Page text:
The Minnesota Department of Human Services provides Minnesotans with a variety of services intended to help people live as independently as possible.
Human Services Commissioner Lucinda Jesson recently visited older Minnesotans and the caregivers and organizations that support them in Greater Minnesota to highlight Reform 2020.
Reform 2020, which advanced through the Legislature and received funding this session, transforms Minnesota’s Medicaid program to better meet the challenges of rising health care costs and a growing aging population while better serving Minnesotans’ long-term care needs. One of the priorities of Reform 2020 is keeping more seniors and people with disabilities living in their homes and communities.
“Reform 2020 builds on our strategy to help seniors and people with disabilities be as independent as they can be with real choices about how they live their lives,” said Jesson. “We must target the development of the long-term services and supports that they need early on to prevent the use of more costly services later.”
On a recent visit to Rochester, Jesson met with Leslie, her elderly mother Judy, and Jackie, a volunteer respite caregiver from Elder Network, a local non-profit organization that provides services to help people stay in their homes.
Leslie takes care of Judy in her townhome, where she occupies the downstairs floor and her mother the top floor. Through Elder Network, Leslie was able to take a caregivers class where she learned a variety of tools to better care for Judy as she ages and meets different challenges.
The organization also connected the two to Jackie, a local nurse, who visits once a week. Together, Jackie and Judy crochet and tell stories, allowing Leslie some time away to volunteer for Elder Network herself, and giving her mother an additional social outlet.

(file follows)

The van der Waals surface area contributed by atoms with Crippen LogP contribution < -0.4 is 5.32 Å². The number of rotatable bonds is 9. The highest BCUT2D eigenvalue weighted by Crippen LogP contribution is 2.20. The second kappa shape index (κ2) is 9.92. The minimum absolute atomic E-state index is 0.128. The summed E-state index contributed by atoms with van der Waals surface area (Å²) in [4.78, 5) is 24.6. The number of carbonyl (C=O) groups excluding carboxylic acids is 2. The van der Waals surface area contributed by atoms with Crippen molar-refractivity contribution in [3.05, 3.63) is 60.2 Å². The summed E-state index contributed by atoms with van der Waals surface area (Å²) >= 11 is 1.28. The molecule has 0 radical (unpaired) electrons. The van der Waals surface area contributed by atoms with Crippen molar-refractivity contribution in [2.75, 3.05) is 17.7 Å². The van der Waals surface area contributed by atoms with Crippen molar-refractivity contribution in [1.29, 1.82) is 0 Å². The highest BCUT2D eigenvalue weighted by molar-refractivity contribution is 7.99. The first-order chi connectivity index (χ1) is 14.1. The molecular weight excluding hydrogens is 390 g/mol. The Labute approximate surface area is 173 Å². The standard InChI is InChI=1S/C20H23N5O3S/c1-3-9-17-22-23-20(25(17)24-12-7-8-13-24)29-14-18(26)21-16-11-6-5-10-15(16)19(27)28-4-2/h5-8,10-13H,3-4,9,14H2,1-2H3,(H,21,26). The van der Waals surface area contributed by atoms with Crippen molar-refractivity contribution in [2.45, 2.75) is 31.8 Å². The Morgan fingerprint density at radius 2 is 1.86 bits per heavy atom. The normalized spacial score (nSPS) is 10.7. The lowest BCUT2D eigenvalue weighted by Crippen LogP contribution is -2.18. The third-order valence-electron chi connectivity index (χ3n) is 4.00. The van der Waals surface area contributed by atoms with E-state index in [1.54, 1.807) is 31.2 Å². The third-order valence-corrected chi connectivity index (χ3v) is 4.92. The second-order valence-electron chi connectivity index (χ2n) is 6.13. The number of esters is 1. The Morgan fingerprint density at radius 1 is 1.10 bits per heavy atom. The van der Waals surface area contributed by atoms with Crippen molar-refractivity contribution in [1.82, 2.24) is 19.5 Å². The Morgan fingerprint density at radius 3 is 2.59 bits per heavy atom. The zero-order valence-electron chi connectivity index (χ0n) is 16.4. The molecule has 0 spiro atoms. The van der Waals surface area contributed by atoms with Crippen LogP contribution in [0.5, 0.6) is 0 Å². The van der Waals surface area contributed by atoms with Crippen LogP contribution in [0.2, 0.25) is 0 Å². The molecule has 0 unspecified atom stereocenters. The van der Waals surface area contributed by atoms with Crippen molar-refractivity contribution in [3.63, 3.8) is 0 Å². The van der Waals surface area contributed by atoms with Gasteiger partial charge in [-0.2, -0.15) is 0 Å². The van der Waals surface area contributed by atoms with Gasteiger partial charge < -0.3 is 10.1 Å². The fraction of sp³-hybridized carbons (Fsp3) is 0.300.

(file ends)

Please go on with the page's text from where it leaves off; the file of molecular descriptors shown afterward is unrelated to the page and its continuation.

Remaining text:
Elder Network, which serves seniors in Olmsted, Winona and Wabasha counties, is one of the many organizations throughout Minnesota that has received a Community Service/Community Services Development grant from DHS in the past. The grant allows communities to rebalance their long-term care service delivery system and increase their capacity to help people age 65 and older stay in their homes.
Great River Faith in Action in Becker, just south of St. Cloud, is one organization that is currently receiving a DHS Community Service/Community Services Development grant. Through its social respite program, The Gathering, and the eldercare and caregiver support program, Live Well at Home, Great River Faith in Action provides professional and volunteer services to empower and educate its clients to make choices that will help them to remain living independently and safely.
Virginia, a one-time Great River Faith in Action volunteer, now utilizes the organization’s services to help her care for her husband Don, who has advanced Parkinson’s disease. When visiting the couple on their family farm, Virginia told Jesson that with the help of friends and family members, and Great River employees and volunteers, she was able to receive the support and make the necessary adjustments to the farm so that she and Don may live out their remaining days together at home.
“Reform 2020 will ensure that older Minnesotans have access to home and community-based services no matter where they live,” said Jesson. “We want to make sure that all Minnesotans know that there are services available to help them remain in the comfort of their own homes and communities.”